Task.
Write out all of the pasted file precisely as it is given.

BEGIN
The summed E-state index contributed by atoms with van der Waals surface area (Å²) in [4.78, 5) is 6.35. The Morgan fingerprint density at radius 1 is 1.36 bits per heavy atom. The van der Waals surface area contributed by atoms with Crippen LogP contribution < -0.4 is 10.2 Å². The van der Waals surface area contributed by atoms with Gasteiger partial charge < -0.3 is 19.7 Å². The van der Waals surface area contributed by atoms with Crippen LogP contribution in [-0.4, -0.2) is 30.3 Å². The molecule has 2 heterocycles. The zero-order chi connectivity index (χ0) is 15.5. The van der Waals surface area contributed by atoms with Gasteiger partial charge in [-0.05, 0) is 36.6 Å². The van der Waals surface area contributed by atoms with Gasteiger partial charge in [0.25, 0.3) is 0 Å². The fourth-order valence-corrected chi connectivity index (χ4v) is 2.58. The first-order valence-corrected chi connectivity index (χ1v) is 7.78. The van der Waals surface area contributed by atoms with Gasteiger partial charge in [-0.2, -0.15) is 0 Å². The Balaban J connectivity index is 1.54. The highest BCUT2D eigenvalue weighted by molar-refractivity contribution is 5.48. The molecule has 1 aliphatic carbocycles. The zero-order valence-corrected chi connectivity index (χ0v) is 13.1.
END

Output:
The summed E-state index contributed by atoms with van der Waals surface area (Å²) in [4.78, 5) is 6.35. The Morgan fingerprint density at radius 1 is 1.36 bits per heavy atom. The van der Waals surface area contributed by atoms with Crippen LogP contribution < -0.4 is 10.2 Å². The van der Waals surface area contributed by atoms with Gasteiger partial charge < -0.3 is 19.7 Å². The van der Waals surface area contributed by atoms with Crippen LogP contribution in [-0.4, -0.2) is 30.3 Å². The molecule has 2 heterocycles. The zero-order chi connectivity index (χ0) is 15.5. The van der Waals surface area contributed by atoms with Gasteiger partial charge in [-0.05, 0) is 36.6 Å². The van der Waals surface area contributed by atoms with Gasteiger partial charge in [0.25, 0.3) is 0 Å². The fourth-order valence-corrected chi connectivity index (χ4v) is 2.58. The first-order valence-corrected chi connectivity index (χ1v) is 7.78. The van der Waals surface area contributed by atoms with Gasteiger partial charge in [-0.2, -0.15) is 0 Å². The Balaban J connectivity index is 1.54. The highest BCUT2D eigenvalue weighted by molar-refractivity contribution is 5.48. The molecule has 1 aliphatic carbocycles. The zero-order valence-corrected chi connectivity index (χ0v) is 13.1.